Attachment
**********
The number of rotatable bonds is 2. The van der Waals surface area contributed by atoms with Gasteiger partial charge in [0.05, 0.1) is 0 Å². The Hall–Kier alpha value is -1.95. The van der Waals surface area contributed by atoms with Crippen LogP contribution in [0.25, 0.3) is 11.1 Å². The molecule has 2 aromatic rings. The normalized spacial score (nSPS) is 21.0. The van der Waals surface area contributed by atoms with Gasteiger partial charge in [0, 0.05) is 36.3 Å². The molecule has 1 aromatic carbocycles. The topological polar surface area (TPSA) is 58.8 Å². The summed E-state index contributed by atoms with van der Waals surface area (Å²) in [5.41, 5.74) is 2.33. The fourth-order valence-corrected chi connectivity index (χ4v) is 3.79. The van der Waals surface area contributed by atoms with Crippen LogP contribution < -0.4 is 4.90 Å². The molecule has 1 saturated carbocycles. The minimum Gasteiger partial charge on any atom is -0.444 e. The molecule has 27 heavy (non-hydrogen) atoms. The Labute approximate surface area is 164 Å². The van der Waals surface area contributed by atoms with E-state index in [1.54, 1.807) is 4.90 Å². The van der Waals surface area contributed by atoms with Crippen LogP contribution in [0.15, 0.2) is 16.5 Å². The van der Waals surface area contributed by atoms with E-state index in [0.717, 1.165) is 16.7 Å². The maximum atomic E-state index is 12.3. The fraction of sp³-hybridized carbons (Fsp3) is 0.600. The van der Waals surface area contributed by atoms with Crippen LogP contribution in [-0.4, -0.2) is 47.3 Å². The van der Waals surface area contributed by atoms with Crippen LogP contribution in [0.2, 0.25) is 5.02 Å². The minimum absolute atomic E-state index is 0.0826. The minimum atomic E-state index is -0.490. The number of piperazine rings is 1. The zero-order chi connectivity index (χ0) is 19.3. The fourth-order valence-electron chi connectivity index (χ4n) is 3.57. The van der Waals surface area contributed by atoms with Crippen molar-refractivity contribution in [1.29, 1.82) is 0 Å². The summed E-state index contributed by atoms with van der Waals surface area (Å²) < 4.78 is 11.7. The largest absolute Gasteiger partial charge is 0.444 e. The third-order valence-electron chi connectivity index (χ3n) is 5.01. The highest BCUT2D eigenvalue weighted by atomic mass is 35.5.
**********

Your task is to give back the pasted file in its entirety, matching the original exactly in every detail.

The number of rotatable bonds is 2. The van der Waals surface area contributed by atoms with Gasteiger partial charge in [0.05, 0.1) is 0 Å². The Hall–Kier alpha value is -1.95. The van der Waals surface area contributed by atoms with Crippen LogP contribution in [0.25, 0.3) is 11.1 Å². The molecule has 2 aromatic rings. The normalized spacial score (nSPS) is 21.0. The van der Waals surface area contributed by atoms with Gasteiger partial charge in [0, 0.05) is 36.3 Å². The molecule has 1 aromatic carbocycles. The topological polar surface area (TPSA) is 58.8 Å². The summed E-state index contributed by atoms with van der Waals surface area (Å²) in [5.41, 5.74) is 2.33. The fourth-order valence-corrected chi connectivity index (χ4v) is 3.79. The van der Waals surface area contributed by atoms with Crippen LogP contribution < -0.4 is 4.90 Å². The molecule has 1 saturated carbocycles. The minimum Gasteiger partial charge on any atom is -0.444 e. The molecule has 27 heavy (non-hydrogen) atoms. The Labute approximate surface area is 164 Å². The van der Waals surface area contributed by atoms with E-state index in [1.54, 1.807) is 4.90 Å². The van der Waals surface area contributed by atoms with Crippen LogP contribution in [0.15, 0.2) is 16.5 Å². The van der Waals surface area contributed by atoms with E-state index in [0.717, 1.165) is 16.7 Å². The maximum atomic E-state index is 12.3. The fraction of sp³-hybridized carbons (Fsp3) is 0.600. The van der Waals surface area contributed by atoms with Crippen LogP contribution in [-0.4, -0.2) is 47.3 Å². The van der Waals surface area contributed by atoms with Crippen LogP contribution in [0.2, 0.25) is 5.02 Å². The minimum absolute atomic E-state index is 0.0826. The minimum atomic E-state index is -0.490. The number of piperazine rings is 1. The zero-order chi connectivity index (χ0) is 19.3. The fourth-order valence-electron chi connectivity index (χ4n) is 3.57. The van der Waals surface area contributed by atoms with Crippen molar-refractivity contribution in [1.29, 1.82) is 0 Å². The summed E-state index contributed by atoms with van der Waals surface area (Å²) < 4.78 is 11.7. The largest absolute Gasteiger partial charge is 0.444 e. The third-order valence-electron chi connectivity index (χ3n) is 5.01. The highest BCUT2D eigenvalue weighted by atomic mass is 35.5.